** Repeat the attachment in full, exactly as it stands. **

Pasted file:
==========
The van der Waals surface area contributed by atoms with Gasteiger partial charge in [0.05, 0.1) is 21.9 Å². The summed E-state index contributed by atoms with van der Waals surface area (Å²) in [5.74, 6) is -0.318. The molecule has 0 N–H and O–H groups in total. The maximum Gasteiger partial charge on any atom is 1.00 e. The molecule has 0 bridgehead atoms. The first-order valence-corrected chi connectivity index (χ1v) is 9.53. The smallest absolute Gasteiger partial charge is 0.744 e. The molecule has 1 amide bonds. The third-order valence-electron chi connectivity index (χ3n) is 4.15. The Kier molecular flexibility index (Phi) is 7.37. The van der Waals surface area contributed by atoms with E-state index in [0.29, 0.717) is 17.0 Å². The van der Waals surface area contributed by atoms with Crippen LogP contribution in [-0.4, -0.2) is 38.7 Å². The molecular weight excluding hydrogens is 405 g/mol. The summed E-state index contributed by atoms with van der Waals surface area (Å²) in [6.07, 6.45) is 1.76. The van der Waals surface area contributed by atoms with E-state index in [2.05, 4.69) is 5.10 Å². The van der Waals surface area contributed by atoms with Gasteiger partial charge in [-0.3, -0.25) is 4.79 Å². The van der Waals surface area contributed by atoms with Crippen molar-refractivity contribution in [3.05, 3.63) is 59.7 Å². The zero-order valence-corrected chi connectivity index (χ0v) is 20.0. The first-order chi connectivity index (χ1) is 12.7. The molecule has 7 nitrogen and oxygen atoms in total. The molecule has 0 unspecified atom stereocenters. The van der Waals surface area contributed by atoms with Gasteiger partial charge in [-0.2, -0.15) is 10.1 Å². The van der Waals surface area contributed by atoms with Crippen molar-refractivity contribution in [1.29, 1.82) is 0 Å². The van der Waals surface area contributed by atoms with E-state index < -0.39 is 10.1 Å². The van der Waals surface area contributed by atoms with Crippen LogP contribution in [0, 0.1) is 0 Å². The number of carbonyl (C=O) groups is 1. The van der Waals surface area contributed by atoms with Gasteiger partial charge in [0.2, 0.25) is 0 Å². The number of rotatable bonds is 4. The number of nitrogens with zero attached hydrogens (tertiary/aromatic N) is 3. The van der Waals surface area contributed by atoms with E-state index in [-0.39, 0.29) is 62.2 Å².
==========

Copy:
The van der Waals surface area contributed by atoms with Gasteiger partial charge in [0.05, 0.1) is 21.9 Å². The summed E-state index contributed by atoms with van der Waals surface area (Å²) in [5.74, 6) is -0.318. The molecule has 0 N–H and O–H groups in total. The maximum Gasteiger partial charge on any atom is 1.00 e. The molecule has 0 bridgehead atoms. The first-order valence-corrected chi connectivity index (χ1v) is 9.53. The smallest absolute Gasteiger partial charge is 0.744 e. The molecule has 1 amide bonds. The third-order valence-electron chi connectivity index (χ3n) is 4.15. The Kier molecular flexibility index (Phi) is 7.37. The van der Waals surface area contributed by atoms with E-state index in [0.29, 0.717) is 17.0 Å². The van der Waals surface area contributed by atoms with Crippen LogP contribution in [-0.4, -0.2) is 38.7 Å². The molecular weight excluding hydrogens is 405 g/mol. The summed E-state index contributed by atoms with van der Waals surface area (Å²) in [6.07, 6.45) is 1.76. The van der Waals surface area contributed by atoms with E-state index in [2.05, 4.69) is 5.10 Å². The van der Waals surface area contributed by atoms with Gasteiger partial charge in [-0.3, -0.25) is 4.79 Å². The van der Waals surface area contributed by atoms with Crippen molar-refractivity contribution in [3.05, 3.63) is 59.7 Å². The zero-order valence-corrected chi connectivity index (χ0v) is 20.0. The first-order chi connectivity index (χ1) is 12.7. The molecule has 7 nitrogen and oxygen atoms in total. The molecule has 0 unspecified atom stereocenters. The van der Waals surface area contributed by atoms with Gasteiger partial charge in [-0.2, -0.15) is 10.1 Å². The van der Waals surface area contributed by atoms with Crippen molar-refractivity contribution in [1.29, 1.82) is 0 Å². The van der Waals surface area contributed by atoms with E-state index < -0.39 is 10.1 Å². The van der Waals surface area contributed by atoms with Crippen LogP contribution in [0, 0.1) is 0 Å². The number of carbonyl (C=O) groups is 1. The van der Waals surface area contributed by atoms with Gasteiger partial charge in [0.2, 0.25) is 0 Å². The number of rotatable bonds is 4. The number of nitrogens with zero attached hydrogens (tertiary/aromatic N) is 3. The van der Waals surface area contributed by atoms with E-state index in [-0.39, 0.29) is 62.2 Å².